DJI Spark: The Little Drone That Could (Review and Giveaway!)
If you're looking for a tiny drone that's great fun to fly, then the Spark is for you. If you're after the very best image quality or long battery life, you may want to look elsewhere.
This is the DJI Spark. A tiny drone made by the undisputed king of drone manufacturers: DJI. The Spark measures 143mm (5.63inches) square, and weighs just 300g. Being this small, and coming in at $500, I laughed when I heard about this little drone. The crazy price tag, the tiny battery, no 4K video — you can imagine my surprise when I flew this drone. In short: it’s fantastic!
Read on to find out what we thought of it, then enter the giveaway to win our review unit!
Small But Mighty
The Spark is so small you can practically fit it into your pocket. The arms don’t fold in like the Mavic Pro , however, so you can’t help but think it could be even smaller.
It’s incredibly fun flying this drone. You can squeeze through small gaps, fly close to buildings, and generally mess around. All without feeling like you’d seriously injure someone should you crash.
Obstacle avoidance ensures you won’t have any accidents, and this works very well. That said, I found it annoyed me more often than helped — the Spark regularly refused to fly in narrow gaps or close to objects when it was on. Fortunately, you can disable this feature quite easily.
Battery life is a rather abysmal 16 minutes — which equates to approximately 10 minutes of actual flight time. This is not a surprise for a drone this size, and you can always purchase spare batteries. Still, more flight time is never a bad thing, and it’s already quite expensive without purchasing extras.
The 1080p camera is surprisingly good. The lack of 4K video is disappointing, but the 2-axis mechanical gimbal does a wonderful job at stabilizing the footage. We’ve seen how shaky footage can look on drones such as the Yuneec Breeze , which don’t have a gimbal, so this is a nice feature — even though it’s not a 3-axis.
Gesture Control, Handy
Alongside a wealth of intelligent flight modes, the Spark comes with intelligent gesture control. You can launch, fly the drone, take photos, and land all with your hands — no controller required.
Launching the drone from the palm of your hand is very cool, and moving it around by moving your arm feels magical. While cool, this feature feels like a bit of a gimmick. It doesn’t serve any real function, and if anything, it makes complex shots harder to achieve.
The other intelligent flight modes do serve some purpose, however. Just like the other models in DJI’s vast range, these provide various modes to track objects, and to fly in several cinematic movements. The active tracking works very well, as do the cinematic modes, although you can easily replicate these with a little practice.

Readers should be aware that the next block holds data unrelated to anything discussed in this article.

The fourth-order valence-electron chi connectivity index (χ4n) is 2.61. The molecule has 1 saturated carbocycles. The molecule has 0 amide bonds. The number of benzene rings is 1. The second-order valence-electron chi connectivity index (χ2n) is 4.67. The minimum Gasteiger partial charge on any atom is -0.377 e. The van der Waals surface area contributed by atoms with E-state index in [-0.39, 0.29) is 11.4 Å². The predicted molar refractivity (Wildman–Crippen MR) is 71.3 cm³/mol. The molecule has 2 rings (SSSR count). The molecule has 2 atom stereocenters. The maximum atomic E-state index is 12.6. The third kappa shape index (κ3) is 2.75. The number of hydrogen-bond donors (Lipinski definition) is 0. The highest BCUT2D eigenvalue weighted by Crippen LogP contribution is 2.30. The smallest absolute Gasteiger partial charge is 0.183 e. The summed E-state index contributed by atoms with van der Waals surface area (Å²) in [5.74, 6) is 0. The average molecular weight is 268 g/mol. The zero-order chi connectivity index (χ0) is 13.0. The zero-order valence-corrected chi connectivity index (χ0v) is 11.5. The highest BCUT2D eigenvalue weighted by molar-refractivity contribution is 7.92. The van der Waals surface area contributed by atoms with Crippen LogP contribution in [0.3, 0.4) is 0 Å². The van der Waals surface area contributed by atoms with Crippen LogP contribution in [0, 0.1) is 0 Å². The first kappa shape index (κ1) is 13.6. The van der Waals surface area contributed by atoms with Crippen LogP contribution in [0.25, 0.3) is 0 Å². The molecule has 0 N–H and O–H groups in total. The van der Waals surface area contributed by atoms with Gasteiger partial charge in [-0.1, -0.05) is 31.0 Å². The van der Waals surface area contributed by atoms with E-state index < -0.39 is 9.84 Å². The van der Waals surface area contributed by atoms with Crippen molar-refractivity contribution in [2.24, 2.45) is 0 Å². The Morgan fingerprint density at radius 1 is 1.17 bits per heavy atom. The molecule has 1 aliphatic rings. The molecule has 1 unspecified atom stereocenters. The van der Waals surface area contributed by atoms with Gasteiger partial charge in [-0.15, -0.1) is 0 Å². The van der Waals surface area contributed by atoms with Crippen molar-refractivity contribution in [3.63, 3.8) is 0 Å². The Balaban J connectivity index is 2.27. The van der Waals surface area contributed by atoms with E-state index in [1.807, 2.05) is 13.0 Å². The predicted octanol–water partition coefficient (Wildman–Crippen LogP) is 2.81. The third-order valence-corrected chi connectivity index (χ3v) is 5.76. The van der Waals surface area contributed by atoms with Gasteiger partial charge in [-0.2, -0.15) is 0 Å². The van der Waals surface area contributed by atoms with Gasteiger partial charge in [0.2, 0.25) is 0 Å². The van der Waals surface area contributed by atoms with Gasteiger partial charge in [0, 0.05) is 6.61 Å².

DJI Go App
You can expect to achieve about 100m range (depending on your phone), or 2000m (2km) with the controller! Even with the controller, you still need to use the app to see what you’re recording/where you’re flying, and control many of the settings.
I recommend you purchase the controller as well — it makes the Spark much easier to fly, and the extended range is incredible.
While this drone is a wonderful product, the app can be infuriating to use at times. This is the same app used for other DJI drones such as the Phantom 4 , and these issues are all too familiar — I encountered them in my Mavic Pro review.
Upon taking off for the first time, the app asks you to confirm that you have permission to fly in your current location. This is not a bad idea in theory, but in practice it’s poorly implemented. If you’re using the app without the controller, you now have a drone airborne, but which you cannot control until you confirm permissions.
Another issue is tilting the camera. This feature should be accessible right from the main flight screen, but it’s hidden away in a different flight mode.
Before flying for the first time, you have to register your drone with DJI. This doesn’t take very long, however you can’t help but wonder what happens if the DJI servers are not available or disconnected — what happens then? Will you be able to fly at all?
Finally, this app always has updates — be it new maps, controls, or settings. Frequent updates are not a bad thing, but as we’ve seen with the GoPro Karma , sometimes you just want to go out and fly without the hassle of software updates (something the Karma does very well).
Image quality is excellent — as it should be for a drone costing this much. Photos look sharp, and videos are very smooth and stable.
The propellers (props) don’t appear to be visible most of the time, although I did notice them a lot in some shots where the Spark was fighting the wind. Such a tiny drone is bound to be impacted by any wind at all, and it did cope surprisingly well.
If you disabled obstacle avoidance, you can fly very close to objects. This can look very impressive when playing back the recorded videos. It often looks like the Spark is about to crash, when it’s actually very far away from an obstruction.
A Tiny Spark or a Mighty Flame?
The Spark is brilliant fun to fly. Because it’s so small, you can carry it with you wherever you go. People aren’t terrified of it, and it’s seen as more of a toy than a buzzing annoyance. But it’s not a toy — far from it. .
The app could be much better, but hopefully this can improved with a software update.
While quite expensive, it’s very impressive how much tech is packed into the Spark, although it’s still not enough to really bring drones into the mass market.
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